Kelly better hope Pat Shurmur makes a better assistant than he did a head coach. (AP)

The sprained shoulder he suffered at the end of the NFC Championship Game will keep Matty Ice out of the Pro Bowl. (AP)

Tom Brady never really gives much an excuse to duck out of the Pro Bowl -- this time around it's an "undisclosed injury" -- but his departure means Andrew Luck's getting a free trip to Hawaii in his place. (AP)

Talk about much Adu over nothing . . . (CSN Philly)

Maria Sharapova needed only 5 hours and 15 minutes to win five matches and make her way into the Australian Open semifinals. (AP)

Roger Federer has made it to the quarterfinals in 35 straight Grand Slam tournaments. (AP)

Those soul-piercing grunts that Victoria Azarenka emits each time she hits a shot are being put to music. (AP)

Elisabeth Shue, one of the co-stars of CBS's 'CSI', is a big tennis fan . . . which is why you'll be seeing Chris Evert, Lindsay Davenport and Justin Gimelstob in Wednesday's episode. (AP)

Highlights: Devin Booker puts up 70 points but Celtics get the win

Highlights: Devin Booker puts up 70 points but Celtics get the win

Highlights from the TD Garden as Devin Booker had a historic performance where he scored 70 points, but it wasn't enough to get the win over the Celtics.

Thomas on Suns: 'We’re worried about the playoffs; they’re worried about the lottery'

Thomas on Suns: 'We’re worried about the playoffs; they’re worried about the lottery'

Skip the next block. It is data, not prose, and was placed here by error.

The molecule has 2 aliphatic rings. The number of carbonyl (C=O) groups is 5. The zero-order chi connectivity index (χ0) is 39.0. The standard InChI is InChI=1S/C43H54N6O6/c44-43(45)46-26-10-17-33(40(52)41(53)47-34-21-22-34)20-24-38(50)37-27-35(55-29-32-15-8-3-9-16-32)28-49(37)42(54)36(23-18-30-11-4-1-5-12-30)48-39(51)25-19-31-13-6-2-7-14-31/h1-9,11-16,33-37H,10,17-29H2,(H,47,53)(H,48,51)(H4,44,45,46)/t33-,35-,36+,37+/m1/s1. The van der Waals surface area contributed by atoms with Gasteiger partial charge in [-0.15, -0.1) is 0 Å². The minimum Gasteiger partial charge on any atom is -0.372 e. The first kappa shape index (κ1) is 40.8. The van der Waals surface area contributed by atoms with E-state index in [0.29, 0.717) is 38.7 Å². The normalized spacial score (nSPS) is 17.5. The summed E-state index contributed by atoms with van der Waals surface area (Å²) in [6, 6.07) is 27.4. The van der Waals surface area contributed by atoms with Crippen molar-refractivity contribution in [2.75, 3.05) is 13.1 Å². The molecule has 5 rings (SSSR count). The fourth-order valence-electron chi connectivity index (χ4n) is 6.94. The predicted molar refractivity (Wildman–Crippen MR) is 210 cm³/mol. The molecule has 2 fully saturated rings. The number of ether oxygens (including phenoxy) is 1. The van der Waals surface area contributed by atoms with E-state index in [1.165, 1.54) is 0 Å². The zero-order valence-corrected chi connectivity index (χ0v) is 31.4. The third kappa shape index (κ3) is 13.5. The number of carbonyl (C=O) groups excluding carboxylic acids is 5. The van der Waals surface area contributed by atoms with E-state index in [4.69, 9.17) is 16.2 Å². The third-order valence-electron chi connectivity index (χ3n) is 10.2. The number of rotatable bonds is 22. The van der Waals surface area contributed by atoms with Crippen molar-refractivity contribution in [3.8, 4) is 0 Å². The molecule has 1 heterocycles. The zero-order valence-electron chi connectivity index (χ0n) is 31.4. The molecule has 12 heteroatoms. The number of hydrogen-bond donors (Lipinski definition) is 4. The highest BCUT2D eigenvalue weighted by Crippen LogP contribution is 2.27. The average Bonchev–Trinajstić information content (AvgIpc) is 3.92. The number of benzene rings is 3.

BOSTON – Stacking wins on top of wins is the mindset of the Boston Celtics right now, so the players who did speak to the media following Friday’s 130-120 win over Phoenix drove that point home emphatically.

But inside the locker room, it was unusually quiet, the kind of silence you expect following a loss.

Considering how the Celtics’ defense was absolutely thrashed by Devin Booker’s franchise record 70 points, there’s no question at a minimum the Celtics’ pride overall was stung.


And when Suns coach Earl Watson began calling time-outs and having his team commit fouls at the end of the game, there’s no question it rubbed a few Celtics the wrong way.

“I don’t think anybody has ever seen that; continuing to call time-outs, continuing to foul when we are up 15. But I mean, it was obvious what they were trying to do. They were trying to get him (Booker) the most points possible. Hat off to to him (Booker). He played a hell of a game.”

Following the game, Watson defended his late-game decision making.

“Calling time-outs at the end kept the game close,” he said. “It’s basketball; I’m not coming to any arena to be liked. If people don’t like us while we build … so what? Do something about it.”

The Suns (22-51) never came any closer than 10 points, which was the final score margin.

Al Horford acknowledged that there was some aggravation following the game.

“You can be frustrated when somebody is doing that to you,” he said. “It’s not to one guy, it’s to the team so I think we’re probably more aggravated at ourselves, at least personally I feel that way. I probably could have done a little better, maybe done some different things to prevent it. We got to give him credit, 70 points, I don’t care it’s 70, he got 70. It’s impressive.”

But there will be some inside the Celtics locker room and among their fan base, who were bothered by the Suns’ late-game actions which seemed more focused on Booker getting numbers than anything else.

When asked about being disrespected by the Suns’ late-game strategy, Thomas wanted no part of that conversation.

“It is what it is,” Thomas said. “We won the game. We’re worried about the playoffs; they’re worried about the lottery.”